Saturday, November 28, 2015

Provident Tradesman’s Bank and Trust Co. v. Patterson case brief summary

Provident Tradesman’s Bank and Trust Co. v. Patterson case brief

Posture: District court for plaintiffs against the insurance company, Ct of appeals reverses and SCOTUS reverses again. 
Facts: A car owned by Dutcher was being driven by Cionci, who had the keys, while Lynch and Harris were passengers. The car collided with Smith, with Lynch and Smith being killed and Harris severely injured. Provident sued Cionci in diversity. Lynch’s action against Cionci settled. 
Dutcher had an insurance policy and was sued; the insurance policy provided that someone had to be driving Dutcher’s car with his permission. However, there is evidence that Cionci made a detour from an errand he was supposed to run, so insurance policy decided not to honor the policy. Lynch, who was not paid by Cionci, wants the insurance company to pay and tries to prove Cionci drove with permission. 
District ct let Lynch win. Insurance company appeals. Ct of appeals reverses on grounds that were not raised in court, that Dutcher was an indispensable party in the suit. Dutcher was held incompetent to testify Under Pennsylvania Dead Man rule; appeals ct said that the right of a person whose rights may be affected is a substantive right and that trial may not proceed and since with Dutcher there was no diversity, suit dismissed.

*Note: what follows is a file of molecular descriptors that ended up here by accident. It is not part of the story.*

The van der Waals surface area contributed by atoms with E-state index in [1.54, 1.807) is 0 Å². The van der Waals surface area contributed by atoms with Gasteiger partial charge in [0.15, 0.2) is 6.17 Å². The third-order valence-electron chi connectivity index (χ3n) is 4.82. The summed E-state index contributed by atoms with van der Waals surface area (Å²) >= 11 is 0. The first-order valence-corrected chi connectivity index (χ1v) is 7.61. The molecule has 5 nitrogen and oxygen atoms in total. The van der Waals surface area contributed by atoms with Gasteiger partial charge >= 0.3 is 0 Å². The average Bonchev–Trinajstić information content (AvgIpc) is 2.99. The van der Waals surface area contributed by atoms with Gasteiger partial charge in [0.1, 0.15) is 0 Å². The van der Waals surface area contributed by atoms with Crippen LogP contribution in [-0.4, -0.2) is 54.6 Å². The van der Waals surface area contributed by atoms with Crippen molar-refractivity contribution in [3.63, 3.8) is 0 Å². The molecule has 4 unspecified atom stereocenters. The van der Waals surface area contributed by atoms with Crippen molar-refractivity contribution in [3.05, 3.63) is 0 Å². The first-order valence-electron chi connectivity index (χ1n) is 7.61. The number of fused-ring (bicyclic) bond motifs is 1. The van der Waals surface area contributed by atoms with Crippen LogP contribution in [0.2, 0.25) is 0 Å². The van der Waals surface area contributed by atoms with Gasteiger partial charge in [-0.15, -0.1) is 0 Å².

Reasoning: Rule 19(a) says that a party should be joined if feasible and then 19(b) talks about what is feasible. There are four interests;
1) Plaintiff has an interest in having a forum, with a stronger interest if he won in trial level (2) Defendant should avoid multiple litigation or inconsistent relief, but if the defendant fails to assert that interest, it’s closed. (3) Outside who wanted to join must be considered. Without that outside its not res judicata; however, if it is appealed, it cannot affect the interest of outsider. (4) The public need to be consistent and efficient. 
For 3, it's not about whether 3rd party benefits but whether he is harmed by judgment. Basically, court found that weighing all of the issues results in them deciding that no one was harmed by the judgment and no one’s interest was being hurt. Therefore it should be reversed and judgment for plaintiff sustained. Their main decision was one that ct of appeals should not have reversed because it was pointless on appeals, and reversing at that point is wasting time. 

Important question: Given substantive involvement of outsider, is it proper to adjudicate as between the parties? 

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